Clay filed a petition for a writ of habeas corpus in State Superior Court. That court denied Clay’s petition, as did the California Court of Appeal. The California Supreme Court denied review.
Clay subsequently filed a federal petition for a writ of habeas corpus, which the District Court granted. The District Court concluded that the Governor’s reliance on the nature of Clay’s long-past commitment offense vio-lated Clay’s right to due process, and dismissed each of the other factors the Governor cited as unsupported by the record. The Ninth Circuit affirmed, agreeing with the District Court’s conclusion that “the Governor’s decision was an unreasonable application of California’s ‘some evidence’ rule and was an unreasonable determination of the facts in light of the evidence presented.” Clay v. Kane, 384 Fed. Appx. 544, 546 (2010).
In granting habeas relief based on its conclusion that the state courts had misapplied California’s “some evidence” rule, the Ninth Circuit must have assumed either that federal habeas relief is available for an error of state law, or that correct application of the State’s “some evidence” standard is required by the federal Due Process Clause. Neither assumption is correct.
As to the first: The habeas statute “unambiguously provides that a federal court may issue a writ of habeas corpus to a state prisoner ‘only on the ground that he is in custody in violation of the Constitution or laws or treaties of the United States.’ ” Wilson v. Corcoran, 562 U. S. ___, ___ (2010) (per curiam) (slip op., at 4) (quoting 28 U. S. C. §2254(a)). “We have stated many times that ‘federal habeas corpus relief does not lie for errors of state law.’ ” Estelle v. McGuire, 502 U. S. 62, 67 (1991) (quoting Lewis v. Jeffers, 497 U. S. 764, 780 (1990)).
As for the Due Process Clause, standard analysis under that provision proceeds in two steps: We first ask whether there exists a liberty or property interest of which a person has been deprived, and if so we ask whether the procedures followed by the State were constitutionally sufficient. Kentucky Dept. of Corrections v. Thompson, 490 U. S. 454, 460 (1989). Here, the Ninth Circuit held that California law creates a liberty interest in parole, see 606 F. 3d, at 1213. While we have no need to review that holding here, it is a reasonable application of our cases. See Board of Pardons v. Allen, 482 U. S. 369, 373–381 (1987); Greenholtz v. Inmates of Neb. Penal and Correctional Complex, 442 U. S. 1, 12 (1979).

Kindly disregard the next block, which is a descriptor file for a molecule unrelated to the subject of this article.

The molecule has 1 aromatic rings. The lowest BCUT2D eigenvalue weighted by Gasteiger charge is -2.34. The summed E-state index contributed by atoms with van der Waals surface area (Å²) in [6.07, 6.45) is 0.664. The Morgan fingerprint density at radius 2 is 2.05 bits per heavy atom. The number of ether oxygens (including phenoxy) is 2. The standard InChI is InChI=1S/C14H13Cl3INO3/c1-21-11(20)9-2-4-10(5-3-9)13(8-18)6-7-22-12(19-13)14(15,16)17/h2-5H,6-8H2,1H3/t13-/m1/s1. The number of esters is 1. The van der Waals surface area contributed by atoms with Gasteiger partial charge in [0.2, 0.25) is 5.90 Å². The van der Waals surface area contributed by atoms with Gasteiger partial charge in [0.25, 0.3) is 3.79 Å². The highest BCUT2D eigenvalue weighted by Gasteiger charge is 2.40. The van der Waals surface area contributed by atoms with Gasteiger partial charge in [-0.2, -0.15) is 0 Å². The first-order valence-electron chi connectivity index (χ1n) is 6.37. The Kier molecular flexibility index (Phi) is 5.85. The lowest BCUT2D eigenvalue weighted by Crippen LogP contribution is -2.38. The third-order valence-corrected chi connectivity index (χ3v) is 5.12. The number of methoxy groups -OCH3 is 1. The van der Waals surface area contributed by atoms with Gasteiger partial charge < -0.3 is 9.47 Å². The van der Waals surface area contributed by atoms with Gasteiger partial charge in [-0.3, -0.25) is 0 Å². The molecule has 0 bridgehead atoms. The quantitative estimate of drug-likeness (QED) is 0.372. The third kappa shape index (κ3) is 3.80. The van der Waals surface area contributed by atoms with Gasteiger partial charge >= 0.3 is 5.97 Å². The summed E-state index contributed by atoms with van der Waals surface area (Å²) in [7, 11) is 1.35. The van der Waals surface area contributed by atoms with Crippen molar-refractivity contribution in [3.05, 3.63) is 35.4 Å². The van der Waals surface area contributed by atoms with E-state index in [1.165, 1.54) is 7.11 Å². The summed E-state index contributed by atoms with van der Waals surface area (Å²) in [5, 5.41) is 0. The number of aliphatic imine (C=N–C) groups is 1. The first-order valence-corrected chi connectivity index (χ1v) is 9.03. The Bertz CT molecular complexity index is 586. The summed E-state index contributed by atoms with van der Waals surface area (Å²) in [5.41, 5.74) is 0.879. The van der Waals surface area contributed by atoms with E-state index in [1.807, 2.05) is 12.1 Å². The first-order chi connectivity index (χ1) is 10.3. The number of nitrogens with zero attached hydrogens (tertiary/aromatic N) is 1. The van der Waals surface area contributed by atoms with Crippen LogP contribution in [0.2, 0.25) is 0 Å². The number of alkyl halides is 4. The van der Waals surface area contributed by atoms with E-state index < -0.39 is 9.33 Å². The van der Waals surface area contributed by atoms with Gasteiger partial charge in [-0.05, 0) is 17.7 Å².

Whatever liberty interest exists is, of course, a state interest created by California law. There is no right under the Federal Constitution to be conditionally released before the expiration of a valid sentence, and the States are under no duty to offer parole to their prisoners. Id., at 7. When, however, a State creates a liberty interest, the Due Process Clause requires fair procedures for its vindication—and federal courts will review the application of those constitutionally required procedures. In the context of parole, we have held that the procedures required are minimal. In Greenholtz, we found that a prisoner subject to a parole statute similar to California’s received adequate process when he was allowed an opportunity to be heard and was provided a statement of the reasons why parole was denied. 442 U. S., at 16. “The Constitution,” we held, “does not require more.” Ibid. Cooke and Clay received at least this amount of process: They were allowed to speak at their parole hearings and to contest the evidence against them, were afforded access to their records in advance, and were notified as to the reasons why parole was denied. 606 F. 3d, at 1208–1212; App. to Pet. for Cert. 69a–80a; Cal. Penal Code Ann. §§3041, 3041.5 (West Supp. 2010).